In times of tragedy, there are unexpectant heroes among us. Just ask Tom McIntosh, whose life was saved by a complete stranger. 

While lone gunman Stephen Paddock, 64, opened fire on a crowd of 22,000 Route 91 Harvest Festival concertgoers from the 32nd floor of the Mandalay Bay Resort and Casino, McIntosh fled for cover, looking for an escape for his wife and himself. After helping his spouse and another woman over a wall to safety, he was shot in the leg. 

"By the time I got over the wall, my pants were already soaked and my shoe was full of blood," he recalled to Today's Savannah Guthrie during Tuesday morning's broadcast. "I wouldn't have made it. I know I wouldn't have, so I'm very thankful that James was there to help me."

McIntosh was referring to James Lawson, an Army reservist who happened to cross paths with McIntosh at the right time. Thanks to the Today team, the two men got the chance to reunite for the first time since Lawson saved McIntosh's life. The two embraced in an emotional hug before Lawson recounted the night from his point of view.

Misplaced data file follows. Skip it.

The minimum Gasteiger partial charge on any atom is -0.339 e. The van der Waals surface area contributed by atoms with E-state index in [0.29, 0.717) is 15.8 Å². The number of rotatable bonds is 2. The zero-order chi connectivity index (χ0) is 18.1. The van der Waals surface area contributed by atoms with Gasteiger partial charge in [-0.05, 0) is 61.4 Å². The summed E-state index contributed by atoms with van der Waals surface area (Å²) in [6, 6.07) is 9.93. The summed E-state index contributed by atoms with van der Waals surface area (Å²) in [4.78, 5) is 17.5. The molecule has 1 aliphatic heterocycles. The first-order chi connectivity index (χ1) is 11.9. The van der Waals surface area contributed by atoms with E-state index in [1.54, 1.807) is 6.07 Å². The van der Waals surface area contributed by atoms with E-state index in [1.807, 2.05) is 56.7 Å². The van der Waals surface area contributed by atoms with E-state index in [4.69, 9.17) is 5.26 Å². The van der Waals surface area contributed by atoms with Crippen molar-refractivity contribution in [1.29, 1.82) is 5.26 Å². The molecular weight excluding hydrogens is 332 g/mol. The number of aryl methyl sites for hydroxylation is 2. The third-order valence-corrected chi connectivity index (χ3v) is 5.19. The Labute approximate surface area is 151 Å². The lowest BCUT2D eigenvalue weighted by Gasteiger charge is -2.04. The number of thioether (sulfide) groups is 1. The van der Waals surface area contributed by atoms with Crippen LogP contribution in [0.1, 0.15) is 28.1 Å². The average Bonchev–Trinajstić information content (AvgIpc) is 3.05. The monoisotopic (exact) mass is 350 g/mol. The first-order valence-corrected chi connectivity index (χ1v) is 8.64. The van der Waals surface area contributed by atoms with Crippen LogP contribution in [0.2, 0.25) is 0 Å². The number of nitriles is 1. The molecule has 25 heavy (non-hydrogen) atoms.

"There was a belt—a makeshift tourniquet kind of around his knee [in the] completely wrong spot. I walked up there and he was actively bleeding," Lawson recalled to Guthrie. 

After he used his military and EMT training to properly tend to McIntosh's leg, they got in the bed of another stranger's pickup truck and headed to the hospital. 

"He was actually really cool about it," McIntosh remembered of his savior. "I was terrified."

"I don't remember thinking," Lawson added. "He kept not wanting to lose his foot and I kept reassuring him that. He still got it. We're good."

While Lawson's actions saved his leg, the two men are also grateful to the mystery man with the truck. "I do want to say whoever was driving that maroon F250-350, thank you," Lawson said on live television. "It could have been a whole different night if he wasn't there when he was."

As McIntosh added, "I wouldn't be here."

Despite his bravery, Lawson reminded anyone watching that their story was thankfully one of many.  

"There [were] dozens and dozens of other concertgoers doing the same thing," he said. "They couldn't leave anybody behind. They were running back towards the fire to help more people. There's gotta be hundreds of stories like this one."

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